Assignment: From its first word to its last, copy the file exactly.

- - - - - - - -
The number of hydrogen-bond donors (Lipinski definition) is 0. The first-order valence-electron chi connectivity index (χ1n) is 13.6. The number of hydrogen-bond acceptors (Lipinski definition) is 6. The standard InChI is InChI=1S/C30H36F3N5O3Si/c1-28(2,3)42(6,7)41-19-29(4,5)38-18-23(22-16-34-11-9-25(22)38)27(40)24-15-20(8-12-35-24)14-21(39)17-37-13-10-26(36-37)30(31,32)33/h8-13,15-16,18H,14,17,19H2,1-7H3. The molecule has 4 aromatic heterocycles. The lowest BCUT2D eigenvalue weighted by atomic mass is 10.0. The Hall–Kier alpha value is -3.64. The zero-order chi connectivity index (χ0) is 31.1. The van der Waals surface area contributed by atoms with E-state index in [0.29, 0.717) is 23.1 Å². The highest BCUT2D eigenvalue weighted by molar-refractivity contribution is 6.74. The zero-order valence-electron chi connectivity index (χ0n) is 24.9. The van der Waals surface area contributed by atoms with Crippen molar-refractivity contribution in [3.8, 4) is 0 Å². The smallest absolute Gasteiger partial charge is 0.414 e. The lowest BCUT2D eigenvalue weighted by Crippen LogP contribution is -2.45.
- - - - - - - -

The number of hydrogen-bond donors (Lipinski definition) is 0. The first-order valence-electron chi connectivity index (χ1n) is 13.6. The number of hydrogen-bond acceptors (Lipinski definition) is 6. The standard InChI is InChI=1S/C30H36F3N5O3Si/c1-28(2,3)42(6,7)41-19-29(4,5)38-18-23(22-16-34-11-9-25(22)38)27(40)24-15-20(8-12-35-24)14-21(39)17-37-13-10-26(36-37)30(31,32)33/h8-13,15-16,18H,14,17,19H2,1-7H3. The molecule has 4 aromatic heterocycles. The lowest BCUT2D eigenvalue weighted by atomic mass is 10.0. The Hall–Kier alpha value is -3.64. The zero-order chi connectivity index (χ0) is 31.1. The van der Waals surface area contributed by atoms with E-state index in [0.29, 0.717) is 23.1 Å². The highest BCUT2D eigenvalue weighted by molar-refractivity contribution is 6.74. The zero-order valence-electron chi connectivity index (χ0n) is 24.9. The van der Waals surface area contributed by atoms with Crippen molar-refractivity contribution in [3.8, 4) is 0 Å². The smallest absolute Gasteiger partial charge is 0.414 e. The lowest BCUT2D eigenvalue weighted by Crippen LogP contribution is -2.45.